Bright Lights and Girl Gangs
Young women writers have learned to take guidance where they can get it, writes Jessica Alice. But a new mentorship specifically for girls and young women can bolster spirit and solidarity among emerging feminist writers.
I was always one to go it alone. Growing up in Melbourne’s working-class west, a career in writing did not seem possible. I had loved poetry since my best mate called me up one night and, in a revelation, read out ‘Howl’ by Allen Ginsberg over the phone, but a career shaped around words was never suggested. To me, it did not exist as a possibility.
After high school, I found myself studying fashion design, steered by a need to escape the ordinariness of the burbs and, perhaps unconsciously, to be a better, cooler girl than the ones from school. It turned out I was more interested in theory than practice, and I dropped out. I spent the rest of the year writing poetry, after I discovered the Diploma of Professional Writing and Editing at TAFE. There, I finally met other writers. I became involved in the city’s spoken-word scene, and through boozy nights with some questionable poet-types, I met Kat Muscat, a charismatic teen punk who would become one of my closest friends, and the first friend I would lose forever.
Young women writers face particular challenges. We discover literary communities and publications that at first dazzle us, but inevitably disappoint when we learn they are not free from patriarchal influence.
Though I became and am now a part of many literary communities, my upbringing – so removed from the middle-class lit scene – left me feeling always like an outsider. I got to know a lot of writers, and I embarked on pitching and publishing. At the same time, I was discovering feminism, which would begin to influence and infuse my writing. But I had no one to guide me. I was still operating solo, feeling out ideas and approaches myself. I needed direction but I didn’t know it; I needed mentors.
Young women writers face particular challenges. We discover literary communities and publications that at first dazzle us, but inevitably disappoint when we learn they are not free from patriarchal influence. The voices of our white, male peers are consistently valued above our own. Our reviews are less likely to published and our work less likely to be reviewed. We push against biased editors who don’t think much of us for our age and sex. We want to write to liberate ourselves but no one will show us the way.
What coincided with my women’s lib rumblings was the realisation that patriarchy succeeds in dividing and isolating women in order to disempower us. Where I was isolated by class, I had also been conditioned to isolate myself by gender. I feel as if I am still learning now how to create the benefits for myself and my peers in the same way that men have enjoyed for so long.
Studies show that women face more barriers in finding mentors than men. The boys’ clubs never went away and our male peers continue to reap rewards, whether consciously or not, from structures created by men, and their own conditioning to look out for other men first.
Without structured mentorship when we are young, we take guidance wherever we can get it. Fresh on the writing scene, I took bad advice from older male poets whose interest in my work wasn’t genuine. It was other women who I now realise were guiding me: my wonderful teachers at TAFE; my classmates who already had several careers under their belts; and my mates like Kat who were feeling it all out, too, but somehow had all this wisdom.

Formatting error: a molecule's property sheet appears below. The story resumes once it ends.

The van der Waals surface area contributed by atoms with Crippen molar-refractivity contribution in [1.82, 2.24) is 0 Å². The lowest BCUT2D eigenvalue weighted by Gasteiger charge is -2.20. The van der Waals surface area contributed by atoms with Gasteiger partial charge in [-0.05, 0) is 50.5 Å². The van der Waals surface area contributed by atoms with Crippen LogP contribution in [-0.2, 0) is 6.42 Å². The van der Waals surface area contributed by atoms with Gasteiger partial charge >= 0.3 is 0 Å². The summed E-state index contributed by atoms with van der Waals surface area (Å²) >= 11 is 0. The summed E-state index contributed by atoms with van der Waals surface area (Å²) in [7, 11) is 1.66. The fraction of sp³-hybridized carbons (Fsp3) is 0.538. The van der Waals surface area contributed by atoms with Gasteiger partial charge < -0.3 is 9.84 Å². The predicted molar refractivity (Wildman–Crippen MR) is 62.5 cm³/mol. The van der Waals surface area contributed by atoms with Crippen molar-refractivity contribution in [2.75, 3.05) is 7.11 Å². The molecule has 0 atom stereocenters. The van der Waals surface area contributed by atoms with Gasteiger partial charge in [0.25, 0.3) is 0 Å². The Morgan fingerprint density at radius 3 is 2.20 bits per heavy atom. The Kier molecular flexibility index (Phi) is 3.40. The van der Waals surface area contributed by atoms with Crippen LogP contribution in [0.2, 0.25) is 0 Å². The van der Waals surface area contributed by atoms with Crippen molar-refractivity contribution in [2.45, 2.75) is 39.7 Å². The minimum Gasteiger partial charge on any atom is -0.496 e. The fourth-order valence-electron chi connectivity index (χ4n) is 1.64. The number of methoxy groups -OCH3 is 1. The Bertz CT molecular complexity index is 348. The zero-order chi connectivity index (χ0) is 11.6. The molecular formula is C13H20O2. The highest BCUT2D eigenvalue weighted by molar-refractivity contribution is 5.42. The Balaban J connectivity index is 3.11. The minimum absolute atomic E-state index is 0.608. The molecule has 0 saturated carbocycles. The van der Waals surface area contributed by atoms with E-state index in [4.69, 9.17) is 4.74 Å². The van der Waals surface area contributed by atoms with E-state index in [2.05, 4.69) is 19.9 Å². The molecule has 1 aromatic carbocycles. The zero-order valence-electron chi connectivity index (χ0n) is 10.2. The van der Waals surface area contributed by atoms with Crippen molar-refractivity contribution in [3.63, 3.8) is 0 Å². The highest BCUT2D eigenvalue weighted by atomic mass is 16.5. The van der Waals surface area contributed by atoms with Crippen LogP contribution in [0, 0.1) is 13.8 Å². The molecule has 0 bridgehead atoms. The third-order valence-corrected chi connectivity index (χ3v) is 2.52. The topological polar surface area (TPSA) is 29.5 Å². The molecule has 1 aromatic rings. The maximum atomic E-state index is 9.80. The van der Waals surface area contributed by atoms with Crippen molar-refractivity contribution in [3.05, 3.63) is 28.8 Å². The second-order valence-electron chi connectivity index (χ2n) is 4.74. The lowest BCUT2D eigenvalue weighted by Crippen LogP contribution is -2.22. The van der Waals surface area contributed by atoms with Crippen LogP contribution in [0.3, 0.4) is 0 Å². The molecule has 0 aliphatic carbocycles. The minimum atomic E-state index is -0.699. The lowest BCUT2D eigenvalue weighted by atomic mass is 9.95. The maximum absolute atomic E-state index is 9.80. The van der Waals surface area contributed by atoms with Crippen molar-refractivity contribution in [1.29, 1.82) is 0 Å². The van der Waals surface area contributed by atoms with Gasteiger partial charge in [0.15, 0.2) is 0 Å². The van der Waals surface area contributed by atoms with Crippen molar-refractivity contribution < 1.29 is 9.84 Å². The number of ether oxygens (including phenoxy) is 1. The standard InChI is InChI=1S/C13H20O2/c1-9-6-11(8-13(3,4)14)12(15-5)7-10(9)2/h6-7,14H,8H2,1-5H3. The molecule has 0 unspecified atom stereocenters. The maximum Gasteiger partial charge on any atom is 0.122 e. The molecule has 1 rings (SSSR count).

When Kat died, out of the shock and the grief came a common thread – a celebration of her generosity and her unwavering support for her peers, particularly women and queer folk. Last week, Express Media announced the Kat Muscat Fellowship. That a fellowship designed to support young women writers should emerge out of the tragedy of her death is the perfect honour.
It’s still a thrill when I observe women publicly promoting and celebrating other women – it still feels new and revolutionary to have girl gangs and wide-reaching feminist cabals.
Kat’s own natural style of mentorship was unassuming. Though she was editor of Voiceworks for two years, she was a leader long before that, despite not always leading from the front. She demonstrated camaraderie and constructive encouragement; she challenged us and helped us do better; she created safe spaces and offered invaluable insight.
My mentors now are still mostly informal, but their influence is weighted and deliberate. They are friends and colleagues whose careers I admire, and whose attitudes allow me to see my own practice in new perspectives. Some are writers, but some are women from other fields whose ethics and attitudes inform my own tangentially.
It’s still a thrill when I observe women publicly promoting and celebrating other women – it still feels new and revolutionary to have girl gangs and wide-reaching feminist cabals, even though women have been figuring this out for themselves for centuries. That it feels so exciting and so necessary is because it is so.
Structured opportunities for young women like the Kat Muscat Fellowship build on these sprawling informal networks. They act as beacons for girls and young women who, like me, did not know where a knack for words and a feminist sensibility could take them.